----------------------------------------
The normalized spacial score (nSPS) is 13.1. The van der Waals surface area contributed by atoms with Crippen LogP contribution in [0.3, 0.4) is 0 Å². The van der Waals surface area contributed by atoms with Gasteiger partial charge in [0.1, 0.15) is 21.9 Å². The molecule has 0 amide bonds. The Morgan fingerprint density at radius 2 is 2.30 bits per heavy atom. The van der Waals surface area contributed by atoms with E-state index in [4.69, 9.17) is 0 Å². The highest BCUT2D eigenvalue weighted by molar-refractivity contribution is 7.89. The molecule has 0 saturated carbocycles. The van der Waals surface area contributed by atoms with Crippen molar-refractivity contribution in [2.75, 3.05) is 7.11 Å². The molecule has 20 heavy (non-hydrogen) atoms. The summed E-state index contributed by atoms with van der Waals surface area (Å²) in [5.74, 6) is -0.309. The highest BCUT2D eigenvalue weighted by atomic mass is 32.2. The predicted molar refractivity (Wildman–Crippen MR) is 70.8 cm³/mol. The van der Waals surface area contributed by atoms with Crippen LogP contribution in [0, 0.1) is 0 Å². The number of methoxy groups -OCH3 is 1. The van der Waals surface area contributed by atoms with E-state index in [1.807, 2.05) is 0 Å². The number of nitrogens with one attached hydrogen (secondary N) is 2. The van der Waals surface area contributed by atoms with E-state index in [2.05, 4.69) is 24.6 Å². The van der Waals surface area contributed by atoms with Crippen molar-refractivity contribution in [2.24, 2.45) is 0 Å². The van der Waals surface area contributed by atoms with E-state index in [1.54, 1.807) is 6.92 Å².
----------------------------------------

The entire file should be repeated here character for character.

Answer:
The normalized spacial score (nSPS) is 13.1. The van der Waals surface area contributed by atoms with Crippen LogP contribution in [0.3, 0.4) is 0 Å². The van der Waals surface area contributed by atoms with Gasteiger partial charge in [0.1, 0.15) is 21.9 Å². The molecule has 0 amide bonds. The Morgan fingerprint density at radius 2 is 2.30 bits per heavy atom. The van der Waals surface area contributed by atoms with E-state index in [4.69, 9.17) is 0 Å². The highest BCUT2D eigenvalue weighted by molar-refractivity contribution is 7.89. The molecule has 0 saturated carbocycles. The van der Waals surface area contributed by atoms with Crippen molar-refractivity contribution in [2.75, 3.05) is 7.11 Å². The molecule has 20 heavy (non-hydrogen) atoms. The summed E-state index contributed by atoms with van der Waals surface area (Å²) in [5.74, 6) is -0.309. The highest BCUT2D eigenvalue weighted by atomic mass is 32.2. The predicted molar refractivity (Wildman–Crippen MR) is 70.8 cm³/mol. The van der Waals surface area contributed by atoms with Crippen LogP contribution in [0, 0.1) is 0 Å². The number of methoxy groups -OCH3 is 1. The van der Waals surface area contributed by atoms with E-state index in [1.807, 2.05) is 0 Å². The number of nitrogens with one attached hydrogen (secondary N) is 2. The van der Waals surface area contributed by atoms with E-state index in [2.05, 4.69) is 24.6 Å². The van der Waals surface area contributed by atoms with Crippen molar-refractivity contribution in [2.24, 2.45) is 0 Å². The van der Waals surface area contributed by atoms with E-state index in [1.54, 1.807) is 6.92 Å².